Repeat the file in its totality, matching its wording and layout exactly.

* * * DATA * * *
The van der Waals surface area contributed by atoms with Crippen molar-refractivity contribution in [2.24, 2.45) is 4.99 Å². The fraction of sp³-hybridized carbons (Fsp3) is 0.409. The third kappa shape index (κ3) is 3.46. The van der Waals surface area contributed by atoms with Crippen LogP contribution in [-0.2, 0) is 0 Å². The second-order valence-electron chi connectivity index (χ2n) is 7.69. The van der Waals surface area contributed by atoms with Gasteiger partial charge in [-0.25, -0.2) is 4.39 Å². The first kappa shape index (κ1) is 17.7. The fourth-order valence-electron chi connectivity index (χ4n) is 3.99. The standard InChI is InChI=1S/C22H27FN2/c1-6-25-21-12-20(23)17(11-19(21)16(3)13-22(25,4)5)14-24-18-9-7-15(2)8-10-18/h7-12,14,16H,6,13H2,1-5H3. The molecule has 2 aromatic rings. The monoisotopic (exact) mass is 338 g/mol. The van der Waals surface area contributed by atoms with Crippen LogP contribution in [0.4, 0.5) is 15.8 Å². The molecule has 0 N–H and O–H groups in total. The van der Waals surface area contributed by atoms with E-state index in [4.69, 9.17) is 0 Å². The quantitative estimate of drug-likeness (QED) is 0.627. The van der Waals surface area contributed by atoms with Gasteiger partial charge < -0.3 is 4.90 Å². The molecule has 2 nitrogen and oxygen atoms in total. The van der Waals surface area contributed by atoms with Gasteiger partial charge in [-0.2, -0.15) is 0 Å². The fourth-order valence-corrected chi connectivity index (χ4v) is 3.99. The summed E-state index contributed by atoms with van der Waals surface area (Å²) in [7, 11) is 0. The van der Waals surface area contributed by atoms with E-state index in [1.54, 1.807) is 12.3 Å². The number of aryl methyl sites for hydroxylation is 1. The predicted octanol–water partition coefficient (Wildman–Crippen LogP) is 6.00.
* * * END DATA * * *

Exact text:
The van der Waals surface area contributed by atoms with Crippen molar-refractivity contribution in [2.24, 2.45) is 4.99 Å². The fraction of sp³-hybridized carbons (Fsp3) is 0.409. The third kappa shape index (κ3) is 3.46. The van der Waals surface area contributed by atoms with Crippen LogP contribution in [-0.2, 0) is 0 Å². The second-order valence-electron chi connectivity index (χ2n) is 7.69. The van der Waals surface area contributed by atoms with Gasteiger partial charge in [-0.25, -0.2) is 4.39 Å². The first kappa shape index (κ1) is 17.7. The fourth-order valence-electron chi connectivity index (χ4n) is 3.99. The standard InChI is InChI=1S/C22H27FN2/c1-6-25-21-12-20(23)17(11-19(21)16(3)13-22(25,4)5)14-24-18-9-7-15(2)8-10-18/h7-12,14,16H,6,13H2,1-5H3. The molecule has 2 aromatic rings. The monoisotopic (exact) mass is 338 g/mol. The van der Waals surface area contributed by atoms with Crippen LogP contribution in [0.4, 0.5) is 15.8 Å². The molecule has 0 N–H and O–H groups in total. The van der Waals surface area contributed by atoms with E-state index in [4.69, 9.17) is 0 Å². The quantitative estimate of drug-likeness (QED) is 0.627. The van der Waals surface area contributed by atoms with Gasteiger partial charge < -0.3 is 4.90 Å². The molecule has 2 nitrogen and oxygen atoms in total. The van der Waals surface area contributed by atoms with Gasteiger partial charge in [-0.2, -0.15) is 0 Å². The fourth-order valence-corrected chi connectivity index (χ4v) is 3.99. The summed E-state index contributed by atoms with van der Waals surface area (Å²) in [7, 11) is 0. The van der Waals surface area contributed by atoms with E-state index in [1.54, 1.807) is 12.3 Å². The number of aryl methyl sites for hydroxylation is 1. The predicted octanol–water partition coefficient (Wildman–Crippen LogP) is 6.00.